Soon after that, KNX was procured by Paul Hoffman who transferred the station to the Studebaker Building in Hollywood, with a frequency move to 890 kHz. Then in 1928, KNX was procured by the Western Broadcasting Company, with a subsequent change of frequency to 1050 kHz and a power increase to 5 kW, and subsequently to 10 kW.
In 1933, the station was moved into a new set of studios at what became its most famous location on Sunset Boulevard in Hollywood with yet another subsequent power increase to the maximum 50 kW. Around that time, there was a power race on in the United States, and several major mediumwave stations applied for the superpower level of 500 kW, with the intent of covering most of the north American continent from a single location.
Station KNX in Hollywood also applied for a license in 1935 to install its own 500 kW superpower transmitter. However soon afterwards, KNX withdrew that request, due no doubt to the fact that a superpower station on the west coast of the United States would waste much of its extensive coverage over the Pacific Ocean, even if they installed an elaborate and very expensive directional antenna system.
Station KNX was purchased by CBS, the Columbia Broadcasting System in 1936, though its ownership is registered today with Entercom, a company that merged with CBS in 2017. In 1938, the KNX transmitter site was moved from the San Fernando Valley to a 12 acre site at the junction of 190th Street and Hawthorne Boulevard at Torrance in the South Bay area of Los Angeles. In March 1941. the frequency for KNX was changed to 1070 kHz where it has been ever since.
During the night of September 14, 1965, vandals felled the single KNX tower at Torrance by cutting a turnbuckle on one of the support cables. The falling tower leap-frogged over the transmitter building without causing any additional damage. The culprits were never apprehended.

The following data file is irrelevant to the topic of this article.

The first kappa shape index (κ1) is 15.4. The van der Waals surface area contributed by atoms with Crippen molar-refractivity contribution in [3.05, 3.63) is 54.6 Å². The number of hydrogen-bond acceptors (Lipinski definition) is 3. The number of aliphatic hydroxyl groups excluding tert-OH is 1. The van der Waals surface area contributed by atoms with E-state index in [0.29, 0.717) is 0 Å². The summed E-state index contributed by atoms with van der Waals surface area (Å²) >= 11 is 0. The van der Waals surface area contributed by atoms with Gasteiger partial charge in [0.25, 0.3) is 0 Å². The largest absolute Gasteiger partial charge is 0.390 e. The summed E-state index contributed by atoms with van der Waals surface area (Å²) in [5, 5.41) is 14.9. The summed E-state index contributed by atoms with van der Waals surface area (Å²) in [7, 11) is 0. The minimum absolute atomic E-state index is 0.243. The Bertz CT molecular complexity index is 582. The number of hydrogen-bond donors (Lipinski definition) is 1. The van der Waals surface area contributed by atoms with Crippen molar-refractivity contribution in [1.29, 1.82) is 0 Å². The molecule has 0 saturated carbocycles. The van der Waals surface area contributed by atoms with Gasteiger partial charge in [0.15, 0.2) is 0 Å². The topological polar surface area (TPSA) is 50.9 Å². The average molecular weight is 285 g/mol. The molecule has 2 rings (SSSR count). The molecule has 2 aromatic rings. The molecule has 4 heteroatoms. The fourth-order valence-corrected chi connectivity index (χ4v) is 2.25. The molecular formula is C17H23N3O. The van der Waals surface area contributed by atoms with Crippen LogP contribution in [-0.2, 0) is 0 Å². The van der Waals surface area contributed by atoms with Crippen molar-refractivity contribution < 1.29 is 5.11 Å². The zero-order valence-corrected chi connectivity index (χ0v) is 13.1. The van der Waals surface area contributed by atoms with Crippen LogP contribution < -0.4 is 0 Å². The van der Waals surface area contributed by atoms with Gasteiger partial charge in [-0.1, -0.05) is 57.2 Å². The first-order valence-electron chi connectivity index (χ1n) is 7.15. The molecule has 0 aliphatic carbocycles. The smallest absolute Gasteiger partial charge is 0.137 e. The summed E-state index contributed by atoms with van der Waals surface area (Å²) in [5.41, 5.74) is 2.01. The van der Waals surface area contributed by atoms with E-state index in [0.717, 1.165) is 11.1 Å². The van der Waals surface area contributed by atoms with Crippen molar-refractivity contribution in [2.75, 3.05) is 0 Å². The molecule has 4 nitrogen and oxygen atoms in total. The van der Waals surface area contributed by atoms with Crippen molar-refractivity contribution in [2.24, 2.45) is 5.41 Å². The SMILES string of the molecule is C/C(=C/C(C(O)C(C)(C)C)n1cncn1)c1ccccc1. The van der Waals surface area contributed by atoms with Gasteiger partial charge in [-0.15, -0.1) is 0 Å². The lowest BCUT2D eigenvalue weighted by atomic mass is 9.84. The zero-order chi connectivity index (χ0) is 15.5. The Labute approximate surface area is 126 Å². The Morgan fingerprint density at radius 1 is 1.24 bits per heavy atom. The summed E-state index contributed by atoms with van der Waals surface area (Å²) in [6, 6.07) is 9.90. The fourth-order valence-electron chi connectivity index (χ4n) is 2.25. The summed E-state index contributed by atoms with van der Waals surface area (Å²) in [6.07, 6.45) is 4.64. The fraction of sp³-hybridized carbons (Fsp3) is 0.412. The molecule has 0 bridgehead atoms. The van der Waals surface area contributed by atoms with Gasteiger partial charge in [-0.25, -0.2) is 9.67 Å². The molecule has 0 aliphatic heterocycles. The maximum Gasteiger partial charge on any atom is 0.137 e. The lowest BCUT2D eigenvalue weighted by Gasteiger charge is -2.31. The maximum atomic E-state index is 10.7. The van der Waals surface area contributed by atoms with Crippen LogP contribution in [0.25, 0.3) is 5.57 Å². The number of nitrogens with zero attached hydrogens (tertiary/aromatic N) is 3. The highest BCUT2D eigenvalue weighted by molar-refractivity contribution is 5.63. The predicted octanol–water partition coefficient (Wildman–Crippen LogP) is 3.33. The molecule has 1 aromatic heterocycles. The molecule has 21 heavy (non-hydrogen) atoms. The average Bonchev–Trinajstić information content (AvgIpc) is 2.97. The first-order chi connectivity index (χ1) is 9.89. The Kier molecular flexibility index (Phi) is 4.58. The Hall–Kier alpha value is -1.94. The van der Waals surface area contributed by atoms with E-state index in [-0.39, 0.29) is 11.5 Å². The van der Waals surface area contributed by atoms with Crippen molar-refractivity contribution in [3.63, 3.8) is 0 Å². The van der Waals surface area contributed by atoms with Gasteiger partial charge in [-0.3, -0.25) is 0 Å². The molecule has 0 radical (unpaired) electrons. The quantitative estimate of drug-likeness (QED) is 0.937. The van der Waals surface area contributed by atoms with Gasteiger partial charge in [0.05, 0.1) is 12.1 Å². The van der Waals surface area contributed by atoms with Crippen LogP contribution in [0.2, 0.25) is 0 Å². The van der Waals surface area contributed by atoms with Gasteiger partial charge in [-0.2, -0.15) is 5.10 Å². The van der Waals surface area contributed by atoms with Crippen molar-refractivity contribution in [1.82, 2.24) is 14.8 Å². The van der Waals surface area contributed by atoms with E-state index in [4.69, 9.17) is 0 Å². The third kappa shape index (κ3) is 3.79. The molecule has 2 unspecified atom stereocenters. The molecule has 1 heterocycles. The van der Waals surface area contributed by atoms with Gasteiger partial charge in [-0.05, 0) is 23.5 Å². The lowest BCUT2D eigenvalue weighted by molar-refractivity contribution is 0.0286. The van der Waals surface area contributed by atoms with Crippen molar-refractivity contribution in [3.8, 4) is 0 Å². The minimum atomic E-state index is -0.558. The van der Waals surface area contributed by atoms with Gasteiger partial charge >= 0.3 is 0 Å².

The mediumwave programming was immediately switched to their FM transmitter on Mt Wilson overlooking the Los Angeles basin and then next day the programming was transferred to a 10 kW mediumwave transmitter with a single wire antenna strung between two hastily erected wooden poles back at their Torrance transmitter site. A 494 ft tower was then obtained from the nearby mediumwave station KFAC and it was erected on the same KNX property in Torrance.
Ultimately a full height new tower was installed as the main tower and the KFAC tower became the back up tower for KNX. The original transmitter building was subsequently demolished to make way for a car dealership, and a new and smaller transmitter building was erected closer to the main tower.
KNX recorded in Los Angeles in 2012 © Radio Heritage Foundation, Chris Mackerell Collection
Station KNX was one of the original clear channel stations under the 1928 band plan and it continues to operate under its Class A license with 50 kW on 1070 kHz non directional day and night. For the first half of its history, KNX was a general entertainment station with a host of famous personalities, such as Jack Benny, Bing Crosby, George Burns and Gene Autry.
The presenter of their Morning Show from 1957 to 1965 was Bob Crane who later went on to star in Hogan’s Heroes. However, after Bob’s departure the station’s ratings began to slip. So in the Spring of 1968, they changed their format to become a news station, a format with which they have enjoyed success ever since.
These days KNX broadcasts a hybrid analog/HD digital on 1070 kHz during the day time and analog only at night. They can also be heard round the clock on the HD2 channel of their sister station KRCH FM on 101.1 MHz.